One microliter of the first-strand reaction was used to measure the cDNA molecular distribution and quantity on Agilent 2100 bioanalyzer with RNA 6000 LabChip kit.
Reproducibility of this assay was assessed by subjecting triplicates of cDNA from four different reverse transcription reactions using the same RNA from the same animal to the assay. Linearity of the measurement was confirmed by quantifying a serial dilution of the sample in triplicates.
Primers were designed using Web-based software provided by Roche (https://www.roche-applied-science.com) and corresponding probes from the Universal ProbeLibrary were selected automatically (Table 1). Primers were synthesized by Microsynth (Balgach, Switzerland).
An Mx3000P QPCR System and Brilliant probe-based QPCR Master Mixes (Stratagene, La Jolla, CA) kit were used for qPCR following the manufacturer’s instruction. Amplifications were performed starting with a 10-min template denaturation step at 95°C, followed by 50 cycles of denaturation at 95°C for 30 s; combined primer annealing at 50°C for 30 s and extension at 72°C for 30 s. Fluorescence increase of FAM was automatically measured at the end of each PCR cycle. All samples were amplified at least in duplicate and the mean was obtained for further calculations. Replicates with differences of greater than 1 Ct value were not excluded from analysis. Ct values greater than 45 were excluded from further mathematical calculations.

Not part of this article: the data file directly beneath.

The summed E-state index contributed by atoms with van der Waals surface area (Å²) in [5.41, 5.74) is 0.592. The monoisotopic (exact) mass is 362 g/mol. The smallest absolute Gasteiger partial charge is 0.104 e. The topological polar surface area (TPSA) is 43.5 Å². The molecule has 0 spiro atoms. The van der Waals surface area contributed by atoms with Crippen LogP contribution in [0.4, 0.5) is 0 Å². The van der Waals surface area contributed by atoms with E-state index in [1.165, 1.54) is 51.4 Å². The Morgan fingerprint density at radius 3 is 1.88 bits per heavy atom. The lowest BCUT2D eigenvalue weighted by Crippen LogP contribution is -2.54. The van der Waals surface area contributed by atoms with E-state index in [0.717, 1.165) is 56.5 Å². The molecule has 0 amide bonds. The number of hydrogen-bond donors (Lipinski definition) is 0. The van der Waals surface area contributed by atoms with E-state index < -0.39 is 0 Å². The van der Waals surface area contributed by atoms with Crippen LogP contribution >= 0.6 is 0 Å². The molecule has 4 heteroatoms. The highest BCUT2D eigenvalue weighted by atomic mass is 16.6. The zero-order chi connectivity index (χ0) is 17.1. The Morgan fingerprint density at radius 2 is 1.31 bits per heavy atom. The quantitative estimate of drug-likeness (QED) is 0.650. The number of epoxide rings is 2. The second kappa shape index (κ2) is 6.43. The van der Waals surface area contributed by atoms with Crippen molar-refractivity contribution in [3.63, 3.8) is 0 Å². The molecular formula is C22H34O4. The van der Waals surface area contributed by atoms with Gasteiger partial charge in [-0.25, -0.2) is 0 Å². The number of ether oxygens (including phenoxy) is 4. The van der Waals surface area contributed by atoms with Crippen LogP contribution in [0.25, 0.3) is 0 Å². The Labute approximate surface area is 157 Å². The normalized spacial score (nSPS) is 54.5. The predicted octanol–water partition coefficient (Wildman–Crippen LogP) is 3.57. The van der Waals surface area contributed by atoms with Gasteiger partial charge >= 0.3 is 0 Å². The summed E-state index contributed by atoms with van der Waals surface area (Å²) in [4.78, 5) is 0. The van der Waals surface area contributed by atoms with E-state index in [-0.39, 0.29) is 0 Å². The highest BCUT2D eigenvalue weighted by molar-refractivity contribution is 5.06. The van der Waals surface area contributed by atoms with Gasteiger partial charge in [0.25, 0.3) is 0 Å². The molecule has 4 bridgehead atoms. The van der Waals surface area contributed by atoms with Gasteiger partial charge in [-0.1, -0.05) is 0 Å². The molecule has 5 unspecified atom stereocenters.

A standard curve using a serial dilution of cDNA from normal rat liver was generated in each plate in order to calculate the fold changes of HKG expression in PHx samples compared with normal rat liver. Pooled total cDNA liver samples of 5 normal rats were serially diluted (1:1, 1:10, 1:100, 1:1000) and duplicated in each plate and then amplified simultaneously under the same condition together with the cDNA of PHx samples. One normal liver sample was included as internal control. The standard curve was generated using linear regression. Both coefficient of determination (r2) and PCR efficiency were calculated using the Stratagene program.
In order to determine the variation of HKG expression in normal rats, samples from 5 normal Lewis rats were randomly chosen and analyzed within the same plate.
We used one-way ANOVA (SigmaStat version 3.11), linear regression, and Pearson correlation (SigmaPlot version 9.0) analysis of Ct values to examine variation between samples in qPCR experiments.
Quantification of gene expression was achieved employing the standard curve method. A reference gene was used for the comparative quantification(2−ΔΔCt).6 The ΔCt method is based on the assumption of perfect PCR efficiency of E = 1, which is rarely reached, even under optimized conditions.7 Thus the ΔCt method according to Pfaffl was employed.8